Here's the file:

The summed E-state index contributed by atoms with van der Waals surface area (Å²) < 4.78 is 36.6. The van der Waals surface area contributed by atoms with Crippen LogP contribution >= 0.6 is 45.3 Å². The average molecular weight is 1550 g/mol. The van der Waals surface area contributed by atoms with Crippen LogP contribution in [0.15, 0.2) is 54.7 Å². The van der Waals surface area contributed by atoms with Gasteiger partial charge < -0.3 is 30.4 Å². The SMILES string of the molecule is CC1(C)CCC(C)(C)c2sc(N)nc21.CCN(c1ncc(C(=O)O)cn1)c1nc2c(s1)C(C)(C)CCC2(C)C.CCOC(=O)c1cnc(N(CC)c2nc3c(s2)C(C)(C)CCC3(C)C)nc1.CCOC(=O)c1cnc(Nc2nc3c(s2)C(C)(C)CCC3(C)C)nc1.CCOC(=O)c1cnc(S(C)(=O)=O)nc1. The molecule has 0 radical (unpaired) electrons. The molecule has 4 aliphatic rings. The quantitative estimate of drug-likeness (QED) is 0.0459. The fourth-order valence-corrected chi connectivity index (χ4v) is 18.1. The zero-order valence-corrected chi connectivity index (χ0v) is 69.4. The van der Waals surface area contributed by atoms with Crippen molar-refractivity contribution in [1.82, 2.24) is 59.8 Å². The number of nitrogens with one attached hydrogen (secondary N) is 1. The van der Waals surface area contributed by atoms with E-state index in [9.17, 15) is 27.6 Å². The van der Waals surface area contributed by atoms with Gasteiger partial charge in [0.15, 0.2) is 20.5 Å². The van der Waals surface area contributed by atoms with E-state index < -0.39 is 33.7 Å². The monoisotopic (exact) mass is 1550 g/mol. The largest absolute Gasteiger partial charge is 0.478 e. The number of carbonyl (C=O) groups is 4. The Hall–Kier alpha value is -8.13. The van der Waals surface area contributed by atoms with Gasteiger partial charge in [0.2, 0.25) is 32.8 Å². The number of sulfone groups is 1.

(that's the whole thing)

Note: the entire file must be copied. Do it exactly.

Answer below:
The summed E-state index contributed by atoms with van der Waals surface area (Å²) < 4.78 is 36.6. The van der Waals surface area contributed by atoms with Crippen LogP contribution >= 0.6 is 45.3 Å². The average molecular weight is 1550 g/mol. The van der Waals surface area contributed by atoms with Crippen LogP contribution in [0.15, 0.2) is 54.7 Å². The van der Waals surface area contributed by atoms with Gasteiger partial charge < -0.3 is 30.4 Å². The SMILES string of the molecule is CC1(C)CCC(C)(C)c2sc(N)nc21.CCN(c1ncc(C(=O)O)cn1)c1nc2c(s1)C(C)(C)CCC2(C)C.CCOC(=O)c1cnc(N(CC)c2nc3c(s2)C(C)(C)CCC3(C)C)nc1.CCOC(=O)c1cnc(Nc2nc3c(s2)C(C)(C)CCC3(C)C)nc1.CCOC(=O)c1cnc(S(C)(=O)=O)nc1. The molecule has 0 radical (unpaired) electrons. The molecule has 4 aliphatic rings. The quantitative estimate of drug-likeness (QED) is 0.0459. The fourth-order valence-corrected chi connectivity index (χ4v) is 18.1. The zero-order valence-corrected chi connectivity index (χ0v) is 69.4. The van der Waals surface area contributed by atoms with Crippen molar-refractivity contribution in [1.82, 2.24) is 59.8 Å². The number of nitrogens with one attached hydrogen (secondary N) is 1. The van der Waals surface area contributed by atoms with E-state index in [9.17, 15) is 27.6 Å². The van der Waals surface area contributed by atoms with Gasteiger partial charge in [0.15, 0.2) is 20.5 Å². The van der Waals surface area contributed by atoms with E-state index < -0.39 is 33.7 Å². The monoisotopic (exact) mass is 1550 g/mol. The largest absolute Gasteiger partial charge is 0.478 e. The number of carbonyl (C=O) groups is 4. The Hall–Kier alpha value is -8.13. The van der Waals surface area contributed by atoms with Gasteiger partial charge in [0.2, 0.25) is 32.8 Å². The number of sulfone groups is 1.